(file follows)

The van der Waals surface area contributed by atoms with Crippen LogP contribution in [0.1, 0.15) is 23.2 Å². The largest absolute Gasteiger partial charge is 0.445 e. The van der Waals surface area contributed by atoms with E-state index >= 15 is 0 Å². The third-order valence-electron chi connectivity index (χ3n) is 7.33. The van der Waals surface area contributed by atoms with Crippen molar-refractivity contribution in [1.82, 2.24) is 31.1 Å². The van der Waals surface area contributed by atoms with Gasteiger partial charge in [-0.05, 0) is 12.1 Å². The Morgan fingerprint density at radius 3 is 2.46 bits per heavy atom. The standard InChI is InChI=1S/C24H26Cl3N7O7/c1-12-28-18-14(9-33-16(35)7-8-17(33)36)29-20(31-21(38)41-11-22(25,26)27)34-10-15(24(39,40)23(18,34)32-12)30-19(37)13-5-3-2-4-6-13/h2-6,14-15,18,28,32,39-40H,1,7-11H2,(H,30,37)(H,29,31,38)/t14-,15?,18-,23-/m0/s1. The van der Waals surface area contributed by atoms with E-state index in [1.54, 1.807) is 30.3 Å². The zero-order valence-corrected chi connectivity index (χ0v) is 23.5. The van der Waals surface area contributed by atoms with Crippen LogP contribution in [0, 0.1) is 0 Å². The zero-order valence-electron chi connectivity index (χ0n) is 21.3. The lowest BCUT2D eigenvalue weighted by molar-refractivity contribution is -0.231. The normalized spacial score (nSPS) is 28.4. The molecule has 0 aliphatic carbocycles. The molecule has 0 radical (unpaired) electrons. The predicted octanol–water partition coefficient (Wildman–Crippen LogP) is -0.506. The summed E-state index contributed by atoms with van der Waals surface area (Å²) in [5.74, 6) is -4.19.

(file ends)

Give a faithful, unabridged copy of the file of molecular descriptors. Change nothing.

The van der Waals surface area contributed by atoms with Crippen LogP contribution in [0.1, 0.15) is 23.2 Å². The largest absolute Gasteiger partial charge is 0.445 e. The van der Waals surface area contributed by atoms with E-state index >= 15 is 0 Å². The third-order valence-electron chi connectivity index (χ3n) is 7.33. The van der Waals surface area contributed by atoms with Crippen molar-refractivity contribution in [1.82, 2.24) is 31.1 Å². The van der Waals surface area contributed by atoms with Gasteiger partial charge in [-0.05, 0) is 12.1 Å². The Morgan fingerprint density at radius 3 is 2.46 bits per heavy atom. The standard InChI is InChI=1S/C24H26Cl3N7O7/c1-12-28-18-14(9-33-16(35)7-8-17(33)36)29-20(31-21(38)41-11-22(25,26)27)34-10-15(24(39,40)23(18,34)32-12)30-19(37)13-5-3-2-4-6-13/h2-6,14-15,18,28,32,39-40H,1,7-11H2,(H,30,37)(H,29,31,38)/t14-,15?,18-,23-/m0/s1. The van der Waals surface area contributed by atoms with E-state index in [1.54, 1.807) is 30.3 Å². The zero-order valence-corrected chi connectivity index (χ0v) is 23.5. The van der Waals surface area contributed by atoms with Crippen LogP contribution in [0, 0.1) is 0 Å². The zero-order valence-electron chi connectivity index (χ0n) is 21.3. The lowest BCUT2D eigenvalue weighted by molar-refractivity contribution is -0.231. The normalized spacial score (nSPS) is 28.4. The molecule has 0 aliphatic carbocycles. The molecule has 0 radical (unpaired) electrons. The predicted octanol–water partition coefficient (Wildman–Crippen LogP) is -0.506. The summed E-state index contributed by atoms with van der Waals surface area (Å²) in [5.74, 6) is -4.19.